“Our out of balance food system is truly failing the American public, and we must elect lawmakers who will stand for better food policies that affect all Americans, not the corporations who benefit from the status quo,” said Tom Colicchio, co-founder of Food Policy Action.
Food Policy Action (FPA) is an educational platform and political organization that was established to hold legislators and elected government officials accountable on votes that have an impact on food and agriculture.
“By letting voters in these competitive districts know that these incumbents are serving them rotten food policies and that there are more and better options out there, we’re making the good food movement relevant to the voter constituency,” said Ken Cook, FPA co-founder and board chairman.
In Missouri, two contests were particularly interesting to the agricultural community – U.S. Senate and the governor’s seat, given the high stakes of either position.
Blunt vs. Kander (Senate)
One contested race that came as a surprise to many was the face-off between incumbent Sen. Roy Blunt and challenger Jason Kander in the battle to represent Missouri in the U.S. Senate. According to Roll Call, officials from both parties said the race was effectively a dead heat less than two weeks before Election Day.
FPA endorsed Democrat Kander, stating that Sen. Blunt, the Republican candidate, “voted for measures that would keep families in the dark about what is in the food we eat” while in office, and should not be re-elected.
According to FPA, the Kander campaign supported federal hunger reduction and nutrition programs and increased transparency in the American food system.
Another group focused on rural America and food policy issues, Missouri Farm Bureau, held a different position. The group endorsed Sen. Blunt in February of 2016, stating that he is a critical force in stopping the Waters of the United States Rule administered by the Environmental Protection Agency. Sen. Blunt has received the “Friend of Farm Bureau Award” from American Farm Bureau nine times, after each Congress in which he has served.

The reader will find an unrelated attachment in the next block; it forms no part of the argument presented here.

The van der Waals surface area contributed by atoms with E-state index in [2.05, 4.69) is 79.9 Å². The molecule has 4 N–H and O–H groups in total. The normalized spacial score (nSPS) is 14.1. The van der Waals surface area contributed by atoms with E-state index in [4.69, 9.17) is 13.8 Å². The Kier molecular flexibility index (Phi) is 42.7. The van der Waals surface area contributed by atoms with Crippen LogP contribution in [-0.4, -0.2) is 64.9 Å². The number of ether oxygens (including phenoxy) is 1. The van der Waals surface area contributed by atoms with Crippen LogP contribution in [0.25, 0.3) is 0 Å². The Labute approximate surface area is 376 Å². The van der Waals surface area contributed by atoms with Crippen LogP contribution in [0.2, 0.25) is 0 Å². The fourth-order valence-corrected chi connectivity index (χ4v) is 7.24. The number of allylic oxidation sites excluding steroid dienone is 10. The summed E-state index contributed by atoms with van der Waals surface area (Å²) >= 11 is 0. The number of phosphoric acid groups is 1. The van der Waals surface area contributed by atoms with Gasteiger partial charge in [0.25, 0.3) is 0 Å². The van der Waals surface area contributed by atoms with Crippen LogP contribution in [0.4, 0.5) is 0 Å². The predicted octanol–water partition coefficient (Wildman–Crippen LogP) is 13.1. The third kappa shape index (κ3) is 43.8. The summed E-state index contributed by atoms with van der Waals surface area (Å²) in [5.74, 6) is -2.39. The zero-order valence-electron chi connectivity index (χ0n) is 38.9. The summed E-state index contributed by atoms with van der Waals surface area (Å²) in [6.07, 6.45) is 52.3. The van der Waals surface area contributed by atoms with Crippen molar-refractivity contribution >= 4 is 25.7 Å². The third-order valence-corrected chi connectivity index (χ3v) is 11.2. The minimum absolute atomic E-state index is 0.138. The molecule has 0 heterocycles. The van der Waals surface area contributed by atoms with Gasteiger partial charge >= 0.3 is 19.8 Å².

For Elizabeth Wyss, a sophomore science and agricultural journalism student at the University of Missouri, endorsements alone demonstrated who supported the agriculture industry and for whom she should cast her vote.
“I voted for Blunt because Kander was endorsed by HSUS, while Blunt was endorsed by Farm Bureau,” Wyss said.
Jessica Hoelting, a freshman agricultural economics student at MU, held similar views. She voted for Sen. Blunt because he is a member of the GOP, and she identifies with many of his stances.
“Agriculturally, I think he is very conscientious about Missouri farm families and has voted on several bills in the past that have had farmers in mind,” Hoelting said.
On election night, the vote was called in Sen. Blunt’s favor. Sen. Blunt pulled away with 49 percent of the vote, compared to Kander’s 46 percent.
“I will never, ever, ever understand agriculture in the way that all of you do,” Eric Greitens, the Republican candidate for Missouri governor, told Missouri Farm Bureau members at an event in early 2016. “I didn’t grow up on a farm, I didn’t grow up on a ranch. We’re going to build a team of people who actually understand agriculture [if elected governor].”